Prospects after Being Diagnosed with Mesothelioma

Being diagnosed with any disease or form of cancer is extremely frightening, and many people’s first question or concern is what their prognosis is. When discussing a prognosis, a person wants to know what their life expectancy is likely to be and what their chances of surviving the disease are. Sadly, mesothelioma is an extremely aggressive form of cancer that is often caught in later stages, making the prognosis generally less positive than other forms of cancer. Additionally, it is impossible to say exactly what a person’s prognosis is; however, there are a number of factors that can affect a person’s expected survival and life expectancy, increasing it or decreasing it.

Prognosis and Living with Mesothelioma

CancerWhen diagnosed with mesothelioma, certain factors, such as what type and form a person has, the stage in which the cancer was caught, and others, will play a large role in determining a person’s life expectancy. Sadly, those diagnosed in the later stages of mesothelioma and with the rarer forms of the cancer are likely to have lower life expectancies and less positive prognoses than those in earlier stages.

As a very aggressive form of cancer that is often caught very late in its development, the outlook for mesothelioma is not great for many patients. Although the percentages of people who survive one year and five years after diagnosis has risen greatly in recent years, the number of people who survive past one year is only 40% and only 10% for five years. As a result, the number of people who go into remission is extremely low.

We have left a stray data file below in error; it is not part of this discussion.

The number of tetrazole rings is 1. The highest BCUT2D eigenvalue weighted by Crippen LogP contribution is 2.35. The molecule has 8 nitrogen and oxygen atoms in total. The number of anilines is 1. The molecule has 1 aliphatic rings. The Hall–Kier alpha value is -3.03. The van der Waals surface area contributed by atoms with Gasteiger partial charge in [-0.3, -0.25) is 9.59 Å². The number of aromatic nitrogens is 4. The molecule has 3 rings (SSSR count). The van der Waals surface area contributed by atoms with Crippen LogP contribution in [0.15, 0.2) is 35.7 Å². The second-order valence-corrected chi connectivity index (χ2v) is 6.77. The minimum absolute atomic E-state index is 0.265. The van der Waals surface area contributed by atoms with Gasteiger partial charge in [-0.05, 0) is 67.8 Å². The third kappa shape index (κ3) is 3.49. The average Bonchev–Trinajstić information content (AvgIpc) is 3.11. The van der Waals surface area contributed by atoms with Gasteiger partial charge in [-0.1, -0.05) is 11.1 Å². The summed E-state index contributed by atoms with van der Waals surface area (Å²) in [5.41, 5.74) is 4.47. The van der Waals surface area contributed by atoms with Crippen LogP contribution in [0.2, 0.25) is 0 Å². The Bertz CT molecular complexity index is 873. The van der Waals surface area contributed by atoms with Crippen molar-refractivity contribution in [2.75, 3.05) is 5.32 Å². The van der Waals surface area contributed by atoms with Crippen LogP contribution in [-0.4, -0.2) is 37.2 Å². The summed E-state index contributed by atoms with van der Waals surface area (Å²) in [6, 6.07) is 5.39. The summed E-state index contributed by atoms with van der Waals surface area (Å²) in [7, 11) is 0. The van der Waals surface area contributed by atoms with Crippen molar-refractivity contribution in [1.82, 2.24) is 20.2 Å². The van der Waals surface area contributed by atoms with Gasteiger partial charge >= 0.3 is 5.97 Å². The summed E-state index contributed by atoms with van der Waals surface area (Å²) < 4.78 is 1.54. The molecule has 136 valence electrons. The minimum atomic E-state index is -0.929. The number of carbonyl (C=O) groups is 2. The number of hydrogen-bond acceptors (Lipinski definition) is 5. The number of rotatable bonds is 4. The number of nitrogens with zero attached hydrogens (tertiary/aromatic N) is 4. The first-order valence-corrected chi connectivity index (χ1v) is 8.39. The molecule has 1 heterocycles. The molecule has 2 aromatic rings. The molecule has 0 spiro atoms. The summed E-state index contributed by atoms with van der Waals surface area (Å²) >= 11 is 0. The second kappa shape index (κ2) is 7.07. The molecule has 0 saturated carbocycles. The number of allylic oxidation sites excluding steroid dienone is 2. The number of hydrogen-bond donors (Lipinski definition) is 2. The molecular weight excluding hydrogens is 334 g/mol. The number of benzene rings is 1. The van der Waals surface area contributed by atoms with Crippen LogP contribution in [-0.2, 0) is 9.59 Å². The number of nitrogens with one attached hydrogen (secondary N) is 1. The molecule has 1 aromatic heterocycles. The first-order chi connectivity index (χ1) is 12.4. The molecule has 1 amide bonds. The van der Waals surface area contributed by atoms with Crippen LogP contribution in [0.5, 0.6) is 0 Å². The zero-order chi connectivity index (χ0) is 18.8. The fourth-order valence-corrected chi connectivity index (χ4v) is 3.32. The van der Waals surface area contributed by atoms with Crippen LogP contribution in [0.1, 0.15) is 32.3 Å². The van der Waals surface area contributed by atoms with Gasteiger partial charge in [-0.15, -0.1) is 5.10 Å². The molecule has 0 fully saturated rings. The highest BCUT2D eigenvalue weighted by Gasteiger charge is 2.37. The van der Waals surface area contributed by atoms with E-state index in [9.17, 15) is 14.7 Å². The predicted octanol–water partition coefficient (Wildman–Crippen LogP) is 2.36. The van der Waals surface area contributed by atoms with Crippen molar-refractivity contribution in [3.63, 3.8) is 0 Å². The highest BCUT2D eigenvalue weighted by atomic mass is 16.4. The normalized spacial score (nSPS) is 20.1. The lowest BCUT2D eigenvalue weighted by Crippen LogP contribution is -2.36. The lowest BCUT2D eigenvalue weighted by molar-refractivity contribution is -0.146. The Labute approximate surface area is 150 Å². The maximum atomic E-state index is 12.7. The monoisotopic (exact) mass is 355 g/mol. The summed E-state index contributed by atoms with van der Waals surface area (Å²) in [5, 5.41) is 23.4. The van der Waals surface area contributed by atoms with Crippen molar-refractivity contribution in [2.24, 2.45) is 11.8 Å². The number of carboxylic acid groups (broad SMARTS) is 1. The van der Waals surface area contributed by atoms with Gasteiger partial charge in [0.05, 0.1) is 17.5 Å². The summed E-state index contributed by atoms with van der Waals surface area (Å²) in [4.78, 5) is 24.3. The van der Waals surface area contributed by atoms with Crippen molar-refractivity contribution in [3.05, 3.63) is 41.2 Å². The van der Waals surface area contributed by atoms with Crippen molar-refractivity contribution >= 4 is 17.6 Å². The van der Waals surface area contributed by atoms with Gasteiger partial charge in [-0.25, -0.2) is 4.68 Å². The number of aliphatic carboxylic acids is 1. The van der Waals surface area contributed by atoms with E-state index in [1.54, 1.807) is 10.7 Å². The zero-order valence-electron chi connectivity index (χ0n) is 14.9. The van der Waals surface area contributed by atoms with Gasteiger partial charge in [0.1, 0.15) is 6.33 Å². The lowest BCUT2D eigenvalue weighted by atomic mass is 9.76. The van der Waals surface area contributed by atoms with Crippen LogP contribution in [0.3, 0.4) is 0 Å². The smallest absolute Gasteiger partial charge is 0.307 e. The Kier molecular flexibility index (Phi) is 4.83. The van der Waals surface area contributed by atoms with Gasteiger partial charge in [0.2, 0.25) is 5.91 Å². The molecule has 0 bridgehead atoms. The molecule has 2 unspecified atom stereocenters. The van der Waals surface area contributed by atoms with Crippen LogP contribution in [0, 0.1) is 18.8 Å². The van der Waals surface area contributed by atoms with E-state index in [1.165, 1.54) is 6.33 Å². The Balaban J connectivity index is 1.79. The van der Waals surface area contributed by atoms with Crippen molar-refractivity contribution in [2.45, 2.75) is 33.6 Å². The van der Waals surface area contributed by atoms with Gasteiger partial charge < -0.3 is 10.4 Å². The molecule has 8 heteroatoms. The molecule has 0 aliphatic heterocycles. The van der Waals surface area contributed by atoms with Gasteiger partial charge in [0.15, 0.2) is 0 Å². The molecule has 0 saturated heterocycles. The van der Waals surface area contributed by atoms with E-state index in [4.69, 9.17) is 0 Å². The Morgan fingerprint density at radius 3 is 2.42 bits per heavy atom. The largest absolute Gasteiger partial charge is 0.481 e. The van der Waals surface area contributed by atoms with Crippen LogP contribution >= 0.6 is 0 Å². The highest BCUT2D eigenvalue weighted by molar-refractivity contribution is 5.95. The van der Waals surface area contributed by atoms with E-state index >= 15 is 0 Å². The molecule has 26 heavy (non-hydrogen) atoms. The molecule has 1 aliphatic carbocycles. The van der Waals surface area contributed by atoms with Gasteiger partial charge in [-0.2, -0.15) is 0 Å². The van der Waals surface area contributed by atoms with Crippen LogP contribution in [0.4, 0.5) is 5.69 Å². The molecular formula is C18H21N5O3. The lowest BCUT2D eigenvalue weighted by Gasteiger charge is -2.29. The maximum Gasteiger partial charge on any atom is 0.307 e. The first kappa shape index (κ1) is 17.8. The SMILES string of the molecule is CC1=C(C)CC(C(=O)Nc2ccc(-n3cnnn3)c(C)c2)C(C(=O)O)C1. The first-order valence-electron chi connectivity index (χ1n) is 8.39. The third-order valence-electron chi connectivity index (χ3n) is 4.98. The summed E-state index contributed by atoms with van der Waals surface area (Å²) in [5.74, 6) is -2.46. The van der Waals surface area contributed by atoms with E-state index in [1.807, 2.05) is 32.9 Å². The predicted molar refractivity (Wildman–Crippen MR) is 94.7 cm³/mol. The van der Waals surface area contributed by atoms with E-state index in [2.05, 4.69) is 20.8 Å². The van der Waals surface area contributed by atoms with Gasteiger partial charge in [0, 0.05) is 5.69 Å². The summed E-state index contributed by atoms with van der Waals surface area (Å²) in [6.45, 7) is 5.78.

Factors Affecting the Prognosis

When a person is diagnosed with mesothelioma, there are a number of ways in which a doctor may determine their prognosis. Some factors that are used include the following:

  • Overall health – a person whose health is relatively good besides the mesothelioma typically has a better chance of fighting off the cancer and living longer after the diagnosis than those whose health is not as good.
  • Form of Mesothelioma – while a majority of people have an epithelial form of mesothelioma, which has the best rates of survival, there are those diagnosed with the sarcomatoid or a mixed form of mesothelioma, both of which have lower rates of survival.
  • Metastasis – depending on how early the mesothelioma is caught, it may or may not have metastasized already. Metastasis occurs when the cancer spreads from the original location, such as the lining of the lungs or heart, to surrounding tissue or organs. A common place that mesothelioma metastasizes is the lymph nodes. When mesothelioma metastasizes, the prognosis for the person is not as good and treatment has to be more aggressive.
  • Stage of mesothelioma – treatment and prognosis is better the earlier this disease is caught. Typically, a person in stage one or two can begin receiving treatment fairly quickly and responds better to the treatment. Sadly, however, because of the long latency period of mesothelioma and the difficulty in diagnosing the cancer from symptoms, the cancer is not caught until a person is already in stage 3 or 4 of the disease, making treatment much more difficult.
  • Type of Mesothelioma – for those diagnosed with pleural mesothelioma, which accounts for the majority of those diagnosed with this cancer, the prognosis is generally better than for those diagnosed with peritoneal mesothelioma or other forms, such as pericardial.

Mesothelioma is an extremely serious disease that, tragically, affects a number of Americans each year. While catching it early is difficult, those who have been exposed to asbestos should get tested regularly to determine whether they have the disease and try to catch the cancer as early as possible

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